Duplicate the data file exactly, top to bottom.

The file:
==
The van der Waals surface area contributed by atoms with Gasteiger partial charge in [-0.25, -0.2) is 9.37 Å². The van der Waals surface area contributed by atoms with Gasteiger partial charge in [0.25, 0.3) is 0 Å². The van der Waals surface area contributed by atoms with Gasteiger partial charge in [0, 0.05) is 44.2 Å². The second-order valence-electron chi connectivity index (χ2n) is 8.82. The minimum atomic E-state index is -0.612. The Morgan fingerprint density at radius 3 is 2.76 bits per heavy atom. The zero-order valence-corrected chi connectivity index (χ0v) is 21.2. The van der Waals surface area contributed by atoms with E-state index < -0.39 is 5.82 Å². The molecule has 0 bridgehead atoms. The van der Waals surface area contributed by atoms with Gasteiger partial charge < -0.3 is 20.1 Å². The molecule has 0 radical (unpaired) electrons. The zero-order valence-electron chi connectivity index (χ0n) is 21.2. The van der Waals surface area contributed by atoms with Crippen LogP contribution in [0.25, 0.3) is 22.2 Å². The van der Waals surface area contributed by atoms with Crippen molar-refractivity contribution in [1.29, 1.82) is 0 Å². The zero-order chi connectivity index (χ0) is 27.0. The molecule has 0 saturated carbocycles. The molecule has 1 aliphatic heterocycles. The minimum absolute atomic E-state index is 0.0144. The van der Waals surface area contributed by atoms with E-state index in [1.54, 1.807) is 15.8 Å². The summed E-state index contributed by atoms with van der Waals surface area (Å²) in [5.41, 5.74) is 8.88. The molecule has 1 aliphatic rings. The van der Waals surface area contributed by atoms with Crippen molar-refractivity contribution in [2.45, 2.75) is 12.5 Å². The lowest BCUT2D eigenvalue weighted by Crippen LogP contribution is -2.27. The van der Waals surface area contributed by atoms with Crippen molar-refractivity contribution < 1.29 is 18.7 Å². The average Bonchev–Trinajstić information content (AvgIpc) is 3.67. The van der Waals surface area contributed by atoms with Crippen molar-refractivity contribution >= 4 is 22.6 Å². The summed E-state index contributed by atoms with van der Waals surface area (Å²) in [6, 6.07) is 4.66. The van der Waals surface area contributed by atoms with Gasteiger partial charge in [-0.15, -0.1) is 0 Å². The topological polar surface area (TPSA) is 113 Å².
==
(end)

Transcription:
The van der Waals surface area contributed by atoms with Gasteiger partial charge in [-0.25, -0.2) is 9.37 Å². The van der Waals surface area contributed by atoms with Gasteiger partial charge in [0.25, 0.3) is 0 Å². The van der Waals surface area contributed by atoms with Gasteiger partial charge in [0, 0.05) is 44.2 Å². The second-order valence-electron chi connectivity index (χ2n) is 8.82. The minimum atomic E-state index is -0.612. The Morgan fingerprint density at radius 3 is 2.76 bits per heavy atom. The zero-order valence-corrected chi connectivity index (χ0v) is 21.2. The van der Waals surface area contributed by atoms with E-state index < -0.39 is 5.82 Å². The molecule has 0 bridgehead atoms. The van der Waals surface area contributed by atoms with Gasteiger partial charge < -0.3 is 20.1 Å². The molecule has 0 radical (unpaired) electrons. The zero-order valence-electron chi connectivity index (χ0n) is 21.2. The van der Waals surface area contributed by atoms with Crippen LogP contribution in [0.25, 0.3) is 22.2 Å². The van der Waals surface area contributed by atoms with Crippen molar-refractivity contribution in [1.29, 1.82) is 0 Å². The zero-order chi connectivity index (χ0) is 27.0. The molecule has 0 saturated carbocycles. The molecule has 1 aliphatic heterocycles. The minimum absolute atomic E-state index is 0.0144. The van der Waals surface area contributed by atoms with E-state index in [1.54, 1.807) is 15.8 Å². The summed E-state index contributed by atoms with van der Waals surface area (Å²) in [5.41, 5.74) is 8.88. The molecule has 1 aliphatic rings. The van der Waals surface area contributed by atoms with Crippen molar-refractivity contribution in [2.45, 2.75) is 12.5 Å². The lowest BCUT2D eigenvalue weighted by Crippen LogP contribution is -2.27. The van der Waals surface area contributed by atoms with Crippen molar-refractivity contribution < 1.29 is 18.7 Å². The average Bonchev–Trinajstić information content (AvgIpc) is 3.67. The van der Waals surface area contributed by atoms with Crippen molar-refractivity contribution >= 4 is 22.6 Å². The summed E-state index contributed by atoms with van der Waals surface area (Å²) in [6, 6.07) is 4.66. The van der Waals surface area contributed by atoms with Gasteiger partial charge in [-0.15, -0.1) is 0 Å². The topological polar surface area (TPSA) is 113 Å².